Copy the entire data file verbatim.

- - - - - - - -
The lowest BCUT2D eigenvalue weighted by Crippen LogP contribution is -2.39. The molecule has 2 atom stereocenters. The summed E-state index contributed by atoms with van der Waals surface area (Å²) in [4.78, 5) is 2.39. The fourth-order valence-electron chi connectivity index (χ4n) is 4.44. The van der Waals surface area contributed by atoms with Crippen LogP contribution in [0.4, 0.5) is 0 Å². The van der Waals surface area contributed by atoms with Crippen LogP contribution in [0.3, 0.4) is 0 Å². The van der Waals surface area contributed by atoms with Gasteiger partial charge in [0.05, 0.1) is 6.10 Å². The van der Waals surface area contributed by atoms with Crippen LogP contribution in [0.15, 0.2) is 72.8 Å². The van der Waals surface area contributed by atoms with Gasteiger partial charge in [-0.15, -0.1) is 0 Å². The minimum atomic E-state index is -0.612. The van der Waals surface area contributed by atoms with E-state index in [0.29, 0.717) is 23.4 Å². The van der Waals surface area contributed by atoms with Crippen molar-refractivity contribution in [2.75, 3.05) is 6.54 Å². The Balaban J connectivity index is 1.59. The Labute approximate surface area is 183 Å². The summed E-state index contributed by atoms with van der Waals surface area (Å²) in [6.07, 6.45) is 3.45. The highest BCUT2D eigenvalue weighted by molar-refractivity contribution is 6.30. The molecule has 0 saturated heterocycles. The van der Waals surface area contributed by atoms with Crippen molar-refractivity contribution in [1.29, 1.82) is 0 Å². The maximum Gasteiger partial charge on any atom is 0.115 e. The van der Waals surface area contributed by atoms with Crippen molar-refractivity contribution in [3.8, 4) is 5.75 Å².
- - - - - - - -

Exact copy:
The lowest BCUT2D eigenvalue weighted by Crippen LogP contribution is -2.39. The molecule has 2 atom stereocenters. The summed E-state index contributed by atoms with van der Waals surface area (Å²) in [4.78, 5) is 2.39. The fourth-order valence-electron chi connectivity index (χ4n) is 4.44. The van der Waals surface area contributed by atoms with Crippen LogP contribution in [0.4, 0.5) is 0 Å². The van der Waals surface area contributed by atoms with Crippen LogP contribution in [0.3, 0.4) is 0 Å². The van der Waals surface area contributed by atoms with Gasteiger partial charge in [0.05, 0.1) is 6.10 Å². The van der Waals surface area contributed by atoms with Crippen LogP contribution in [0.15, 0.2) is 72.8 Å². The van der Waals surface area contributed by atoms with Gasteiger partial charge in [-0.15, -0.1) is 0 Å². The minimum atomic E-state index is -0.612. The van der Waals surface area contributed by atoms with E-state index in [0.29, 0.717) is 23.4 Å². The van der Waals surface area contributed by atoms with Crippen molar-refractivity contribution in [2.75, 3.05) is 6.54 Å². The Balaban J connectivity index is 1.59. The Labute approximate surface area is 183 Å². The summed E-state index contributed by atoms with van der Waals surface area (Å²) in [6.07, 6.45) is 3.45. The highest BCUT2D eigenvalue weighted by molar-refractivity contribution is 6.30. The molecule has 0 saturated heterocycles. The van der Waals surface area contributed by atoms with Crippen molar-refractivity contribution in [1.29, 1.82) is 0 Å². The maximum Gasteiger partial charge on any atom is 0.115 e. The van der Waals surface area contributed by atoms with Crippen molar-refractivity contribution in [3.8, 4) is 5.75 Å².